The church of ST. MARY, called St. Peter's in the 14th century, (fn. 307) comprises nave, chancel, north aisle, south porch, and west tower. The original fabric was probably 12th-century, and a tub-shaped font of that period survives. The south wall also appears to be of an early date. The tower, of three stages with diagonal buttresses, was built in the early 14th century; the upper stage has an embattled parapet probably of the 15th or early 16th century with gargoyles at the corners. There is a stair turret on the north side. Most of the church was built or restored in the 19th century. The north aisle was added in 1850 partly as a memorial to Thomas Fulljames (d. 1847), (fn. 308) some restoration was done c. 1879, (fn. 309) and a thorough restoration was carried out in 1895. (fn. 310) Most of the 19th-century work is in the Decorated style. The timber south porch, of the 14th or 15th century, may have been moved from the north doorway, and the straight lintel of the south doorway has a scratch-dial.
There are some old carved bench-ends in the nave, and a window in the south side contains fragments of 14th-century glass. In the north-east of the chancel is the altar tomb of Dorothy Pauncefoot (d. 1568), and there is a wall monument on the north of the chancel to Henry Browne (d. 1620). The carved wooden pulpit is of the 16th or 17th century, and in the churchyard in 1966 were a dug-out chest and a reading-desk given by Henry Browne (d. 1678). (fn. 311) On the south side of the tower there is a sundial, and also a stone inscribed 'H.W. 1719' which probably stands for Howell and Wadley, the churchwardens of that year whose accounts include payments for building materials and for plastering the tower. (fn. 312)
Two early 17th-century bells and two of 1832 were replaced by six new bells in 1901. (fn. 313) The plate includes a late 17th-century chalice and alms-dish and an early 18th-century flagon. (fn. 314) The registers begin in 1559. The rent of c. 6 a. of land, given to the parish during the 16th century, was usually used for church repairs, (fn. 315) and a rent-charge of 5s. given in Henry VIII's reign for repairs was being paid in 1865. (fn. 316)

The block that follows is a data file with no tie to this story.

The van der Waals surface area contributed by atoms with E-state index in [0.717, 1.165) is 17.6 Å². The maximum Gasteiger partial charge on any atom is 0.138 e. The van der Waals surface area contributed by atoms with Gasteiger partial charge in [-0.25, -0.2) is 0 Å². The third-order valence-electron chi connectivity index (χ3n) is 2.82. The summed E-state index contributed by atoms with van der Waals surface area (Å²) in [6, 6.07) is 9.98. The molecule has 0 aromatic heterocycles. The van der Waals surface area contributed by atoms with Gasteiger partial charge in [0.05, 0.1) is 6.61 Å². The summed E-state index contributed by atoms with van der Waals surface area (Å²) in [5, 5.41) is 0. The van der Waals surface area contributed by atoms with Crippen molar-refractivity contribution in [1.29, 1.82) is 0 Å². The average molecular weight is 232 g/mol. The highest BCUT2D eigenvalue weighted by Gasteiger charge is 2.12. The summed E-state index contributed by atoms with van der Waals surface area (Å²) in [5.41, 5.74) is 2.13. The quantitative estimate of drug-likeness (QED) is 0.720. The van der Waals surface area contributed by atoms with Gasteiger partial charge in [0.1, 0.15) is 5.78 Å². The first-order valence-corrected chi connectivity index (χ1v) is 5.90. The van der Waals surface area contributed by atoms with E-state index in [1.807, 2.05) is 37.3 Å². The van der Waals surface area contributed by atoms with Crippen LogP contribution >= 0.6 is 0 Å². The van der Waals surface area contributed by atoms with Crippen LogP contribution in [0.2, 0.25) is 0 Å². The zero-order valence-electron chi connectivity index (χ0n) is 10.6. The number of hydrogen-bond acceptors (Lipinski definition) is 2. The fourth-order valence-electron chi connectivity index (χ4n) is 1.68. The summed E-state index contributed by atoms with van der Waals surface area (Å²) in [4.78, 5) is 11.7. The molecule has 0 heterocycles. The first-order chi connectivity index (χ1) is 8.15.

John Pauncefoot, lord of Hasfield manor from 1558, was presented with his wife Dorothy in 1572 and 1573 for not attending church at Hasfield, (fn. 317) and they were listed as recusants in 1577. (fn. 318) In 1584 Pauncefoot was reported to have sheltered Thomas Alfield, a seminary priest, at Hasfield Court for nine months of the previous year. (fn. 319) Pauncefoot left England in 1584, remaining abroad until his death, and while in exile he translated a Roman Catholic condemnation of heresy into English. (fn. 320) His son Richard, who lived on the Hasfield estate until 1598, (fn. 321) apparently also remained a papist as he was presented three times in the 1590's for non-attendance at the Easter communion. (fn. 322) There were said to be no recusants at Hasfield in 1603, (fn. 323) and no later evidence of recusancy has been found.
Six Protestant nonconformists recorded at Hasfield in 1676 (fn. 324) were probably members of the Quaker community which existed there at the time. (fn. 325) One of the Hasfield Quakers, Richard Wall, a mason, suffered persecution, (fn. 326) and is said to have sailed to America in 1682, presumably with William Penn's expedition, and to have become one of the founders of the town of Cheltenham, Pennsylvania. (fn. 327) A collection of the writings of another Quaker born at Hasfield, Mary Edwards, was printed in 1720. (fn. 328) There were still Quaker families in the parish c. 1710, (fn. 329) but the community had apparently died out by 1743 when it was said that there were no nonconformists at Hasfield. (fn. 330)